• Double subverted in that the examples Mahler was thinking of were Beethoven, Schubert, Dvorak and Bruckner... but of those, Schubert's "7th" never existed beyond the sketch stage (and still doesn't), the 8th is famously unfinished (and performed in its incomplete version), the 9th *was* completed, but none of them beyond the 6th were published during his lifetime: Bruckner died part-way through writing his own 9th (still performed in its incomplete version) but left at least two "unnumbered" published student works to which critics have given the numbers "0" and "00": and Dvorak retired after *his* 9th, lived quite a few years afterwards without attempting to write another one, but had attempted to withdraw his first four symphonies from publication and refer to symphonies 5-9 as 1-5, and they were published under those numbers for years until the earlier ones were rediscovered... leaving only Beethoven as someone who had definitely written exactly 9 symphonies. (And also left partial sketches for one or two movements of a 10th, but had apparently not touched them for some time.)
    • On the other hand, both Ralph Vaughan Williams and Malcolm Arnold have written 9 symphonies and then died. At a very advanced age in both cases.
  • Van Halen has a weird case: Van Halen II is a Chronological Album Title (and basically a sequel to the Self-Titled Album as well). Van Halen III is the band's 11th - but third line-up.
  • The Beatles' sixth album released by Capitol Records in the U.S. was Beatles VI.
  • The first two albums by Queen are titled Queen and Queen II. They also released Greatest Hits, Greatest Hits II and Greatest Hits III.
  • Periphery title their albums like this; Icarus Lives (sometimes just called Icarus or Icarus EP) and Clear are exempt because they're eps. As is Juggernaut Alpha/Omega as that's a (technically two) concept album(s) outside of their regular releases. That leaves us with Periphery and Periphery II: This Time it's Personal with Periphery III on its way.
  • Jean-Michel Jarre named the 2016 second "sequel" to his 1976 classic Oxygène Oxygène 3. While he was at it, he renamed the 1997 first sequel (formerly known as Oxygène 7-13) Oxygène 2. Yes, this interferes with the track naming on many Jarre albums including all three Oxygènes that uses numbers instead of titles, too; "Oxygène 2" and "Oxygène 3" are shortened names for "Oxygène (Part II)" and "Oxygène (Part III)" from the first Oxygène.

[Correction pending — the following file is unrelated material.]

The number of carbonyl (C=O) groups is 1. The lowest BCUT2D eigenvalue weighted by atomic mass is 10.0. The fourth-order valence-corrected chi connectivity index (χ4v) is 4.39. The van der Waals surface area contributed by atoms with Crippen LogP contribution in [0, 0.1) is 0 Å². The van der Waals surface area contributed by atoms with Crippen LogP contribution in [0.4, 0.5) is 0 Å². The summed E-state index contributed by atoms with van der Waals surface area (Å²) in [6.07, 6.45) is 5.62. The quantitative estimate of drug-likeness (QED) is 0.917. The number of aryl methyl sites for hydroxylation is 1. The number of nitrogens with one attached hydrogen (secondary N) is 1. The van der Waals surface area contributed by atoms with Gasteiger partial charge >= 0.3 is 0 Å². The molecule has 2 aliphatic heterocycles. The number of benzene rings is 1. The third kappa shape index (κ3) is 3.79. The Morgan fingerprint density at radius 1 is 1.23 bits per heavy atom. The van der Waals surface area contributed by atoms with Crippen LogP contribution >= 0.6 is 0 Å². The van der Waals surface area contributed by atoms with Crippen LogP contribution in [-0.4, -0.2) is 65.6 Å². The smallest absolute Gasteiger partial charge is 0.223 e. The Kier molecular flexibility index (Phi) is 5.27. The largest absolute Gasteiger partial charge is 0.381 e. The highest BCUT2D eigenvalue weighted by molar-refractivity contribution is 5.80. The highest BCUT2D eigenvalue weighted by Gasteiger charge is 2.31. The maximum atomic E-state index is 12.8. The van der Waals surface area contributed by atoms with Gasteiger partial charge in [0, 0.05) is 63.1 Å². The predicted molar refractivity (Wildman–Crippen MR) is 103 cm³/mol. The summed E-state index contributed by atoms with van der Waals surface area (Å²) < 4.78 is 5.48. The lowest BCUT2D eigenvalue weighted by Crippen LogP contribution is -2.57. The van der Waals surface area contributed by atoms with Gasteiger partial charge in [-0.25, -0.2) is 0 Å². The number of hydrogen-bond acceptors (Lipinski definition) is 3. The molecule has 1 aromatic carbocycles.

• The Dear Hunter is writing six concept albums that tell one continued story, which are entitled, in chronological order, as follows: Act I: The River South, The Lake North, Act II: The Meaning Of, And All Things Regarding, Ms. Leading, Act III: Life And Death, Act IV: Rebirth In Reprise, and Act V: Hymns With The Devil In Confessional. As of yet, Act VI has not been released.
  • {{Deep Purple} number their line-ups, though not every line-up change increases the number. Their second line-up "Mk. II" originally split in 1973, and reunited twice, still using the "Mk. II" designation each time (though some sources, such as the other wiki refer to them with alphabetical notations as "Mk. II a," "Mk. II b" and "Mk. II c," they are officially considered simply reunions of the "Mk. II" lineup, being followed by "Mk. III," "Mk. V," and "Mk. VII" respectively.

    Pro Wrestling 
  • WWE's WrestleMania Pay-Per-View events are normally numbered (although they seem to have trouble deciding whether to use Roman or Hindu\Arabic numerals), with three exceptions: the sixteenth was dubbed Wrestlemania 2000 in reference to the year it took place, and the seventeenth and eighteenth were Wrestlemania X-Seven and Wrestlemania X8, respectively, for Xtreme Kool Letterz effect. Their other Pay-Per-View events don't use any form of numbering, instead being identified by the year in which they were held
    • The only other Wrestlemania not to use Roman numerals was 13 - which was promoted with Arabic numerals.
      • 21, 22, and 23 used Hindu\Arabic numerals as well (the installments between 2005 and 2007).
      • 2012 sees a return to Hindu\Arabic numbers with 29, although its logo is still shown as "WrestleMania NY NJ". 29 also began a trend of the logos just dropping the number altogether (31 is "WrestleMania Play Button", 32 is "WrestleMania Star", and 33 will be "WrestleMania Sun"; although all the shows are still appropriately numbered on the WWE Network). 30 is the exception to this, as it's a Milestone Celebration so they retained the numbering with a Roman numeral (WrestleMania XXX).
    • WrestleMania XXV was promoted as "WrestleMania 25th Anniversary" or "The 25th Anniversary of WrestleMania".
  • WCW's first nine Superbrawl PPV events were appropriately numbered, then the next was named Superbrawl 2000 much like WWF did with Wrestlemania. This was followed by Superbrawl Revenge, the final Superbrawl before WCW was closed down.